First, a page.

let truth be thy aim, not victory, or an unjust interest
The aim of argument, or of discussion, should not be victory, but progress." - Joseph Joubert Sometimes, people talk a lot about popular subjects to assure 'victory' in conversation or understanding, and leave behind topics of less popularity, but great personal or intellectual importance. What do you think is important but underdiscussed? - Anonymous Suggestion
One of the biggest issues I see breeding in America is the rise of anti intellectualism sentiments among a huge swath of the population. World history has always seen a back and forth between science and reasoning, and ignorance and anti intellectualism, the most famous examples of both being the enlightenment and the dark ages, respectively. But while this cycle has always been fairly balanced and normal, there are serious consequences to the shift this time around because the world has become has so modernized.
Despite the fact that that 97% of climate scientists agree that global warming is real and the fault of human activity, there is a considerable section of the population that believes that climate change either isn't real or that it's a natural process. Even the president of America has said that climate change is a hoax created by China. This is not a problem that can be ignored, as global warm is already having drastic effects on our world, with grand scale coral bleaching, ice sheet melting, and rising sea levels. This mass ignorance of facts known to science is actually affecting the legislation that gets passed, and has made America one of the weakest proponents of stopping global warming, if it can even be called that.
A generous group of people know as anti-vaxxers have emerged that are refusing to vaccinate either themselves or their children. They believe that vaccines can cause autism, or that all the chemicals they put in vaccines can be dangerous for whoever gets the vaccine. Again, this isn't something that can be ignored, because not only are young children getting completely preventable diseases such as polio, which will leave them crippled for life, but these diseases are gaining a foothold in modernized countries. Once they have that foothold, they can much more easily spread to those who can't get vaccines, such as the very young or elderly. In the year 2000, scientists declared that measles had been medically eliminated from the united states. But in 2015, there was a relatively big outbreak of this disease because of declining vaccination rates. People who refuse to vaccinate because their ignorance are literally endangering their own and other people's lives.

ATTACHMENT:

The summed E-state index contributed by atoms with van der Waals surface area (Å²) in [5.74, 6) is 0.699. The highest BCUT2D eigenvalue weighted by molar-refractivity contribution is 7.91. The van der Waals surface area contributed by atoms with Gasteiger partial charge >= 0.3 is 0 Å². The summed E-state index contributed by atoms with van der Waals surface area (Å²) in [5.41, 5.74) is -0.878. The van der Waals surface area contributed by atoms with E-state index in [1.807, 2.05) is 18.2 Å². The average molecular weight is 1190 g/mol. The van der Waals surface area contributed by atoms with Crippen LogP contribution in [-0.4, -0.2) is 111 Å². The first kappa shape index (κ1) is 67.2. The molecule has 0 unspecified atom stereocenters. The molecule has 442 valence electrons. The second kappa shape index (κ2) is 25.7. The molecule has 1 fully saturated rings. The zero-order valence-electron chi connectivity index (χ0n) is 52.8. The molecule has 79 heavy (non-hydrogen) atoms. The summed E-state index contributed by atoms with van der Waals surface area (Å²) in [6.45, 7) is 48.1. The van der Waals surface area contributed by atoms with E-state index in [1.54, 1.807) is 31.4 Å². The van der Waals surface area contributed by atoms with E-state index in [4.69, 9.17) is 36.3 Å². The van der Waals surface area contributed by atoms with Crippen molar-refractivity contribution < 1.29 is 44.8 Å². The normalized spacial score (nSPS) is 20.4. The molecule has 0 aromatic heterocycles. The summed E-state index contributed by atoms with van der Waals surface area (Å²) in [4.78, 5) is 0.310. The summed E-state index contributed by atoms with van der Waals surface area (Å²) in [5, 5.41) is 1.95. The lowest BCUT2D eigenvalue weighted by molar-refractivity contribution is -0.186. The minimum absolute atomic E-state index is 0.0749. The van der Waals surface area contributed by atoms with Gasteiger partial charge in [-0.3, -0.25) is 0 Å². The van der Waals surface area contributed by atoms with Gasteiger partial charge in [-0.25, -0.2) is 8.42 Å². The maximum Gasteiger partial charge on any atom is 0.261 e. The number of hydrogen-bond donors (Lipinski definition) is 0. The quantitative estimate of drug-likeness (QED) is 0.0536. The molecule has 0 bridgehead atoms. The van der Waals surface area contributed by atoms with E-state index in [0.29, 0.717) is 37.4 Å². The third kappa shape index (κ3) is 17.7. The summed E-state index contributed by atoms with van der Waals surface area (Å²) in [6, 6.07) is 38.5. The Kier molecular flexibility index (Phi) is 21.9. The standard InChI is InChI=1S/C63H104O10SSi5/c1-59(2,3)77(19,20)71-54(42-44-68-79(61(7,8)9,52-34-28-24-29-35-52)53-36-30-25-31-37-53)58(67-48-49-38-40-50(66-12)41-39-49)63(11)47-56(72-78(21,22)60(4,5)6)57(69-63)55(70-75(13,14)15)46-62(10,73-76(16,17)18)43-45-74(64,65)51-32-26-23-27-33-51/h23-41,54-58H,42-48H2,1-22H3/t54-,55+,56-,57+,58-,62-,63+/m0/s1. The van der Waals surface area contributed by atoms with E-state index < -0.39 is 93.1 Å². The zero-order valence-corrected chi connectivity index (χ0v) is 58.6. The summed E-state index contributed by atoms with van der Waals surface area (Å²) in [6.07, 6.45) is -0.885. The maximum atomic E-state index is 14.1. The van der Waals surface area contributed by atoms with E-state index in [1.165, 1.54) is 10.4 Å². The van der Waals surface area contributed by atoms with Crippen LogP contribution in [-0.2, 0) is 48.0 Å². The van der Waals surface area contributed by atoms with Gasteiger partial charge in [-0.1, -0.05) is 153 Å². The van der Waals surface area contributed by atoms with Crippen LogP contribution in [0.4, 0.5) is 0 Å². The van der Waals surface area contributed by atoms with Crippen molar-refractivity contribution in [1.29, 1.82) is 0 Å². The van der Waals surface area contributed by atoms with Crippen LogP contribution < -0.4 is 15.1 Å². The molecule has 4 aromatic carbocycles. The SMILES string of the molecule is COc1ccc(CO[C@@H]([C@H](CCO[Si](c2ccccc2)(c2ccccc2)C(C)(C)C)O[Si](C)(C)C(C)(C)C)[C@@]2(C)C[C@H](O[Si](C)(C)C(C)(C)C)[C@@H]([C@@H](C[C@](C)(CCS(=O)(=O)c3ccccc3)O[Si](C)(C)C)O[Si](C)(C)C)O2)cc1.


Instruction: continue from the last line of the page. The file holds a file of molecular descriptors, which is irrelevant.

Probably the most dramatic and depressing change is the drop in college enrollment. According to the Hechinger Report, nationwide college enrolment is down 2.4 million compared to rates in 2011. Higher education is one of the greatest institutions that modern society has to offer, and the fact that it is not being utilized is an affront to the centuries of progress that have resulted in the greatest universities the world has ever seen. Colleges have making cuts to the budgets to the budgets of humanities programs, and there has been a push recently to limit personal freedom and speech. This is the antithesis of everything a university stands for. As Richard Hofstadter once said, "A university's essential character is that of being a center of free inquiry and criticism - a thing not to be sacrificed for anything else". If this trend continues, the general public will become more uneducated than it already is. In a world where machines are able to automate unskilled labour more and more, having an education is incredibly important.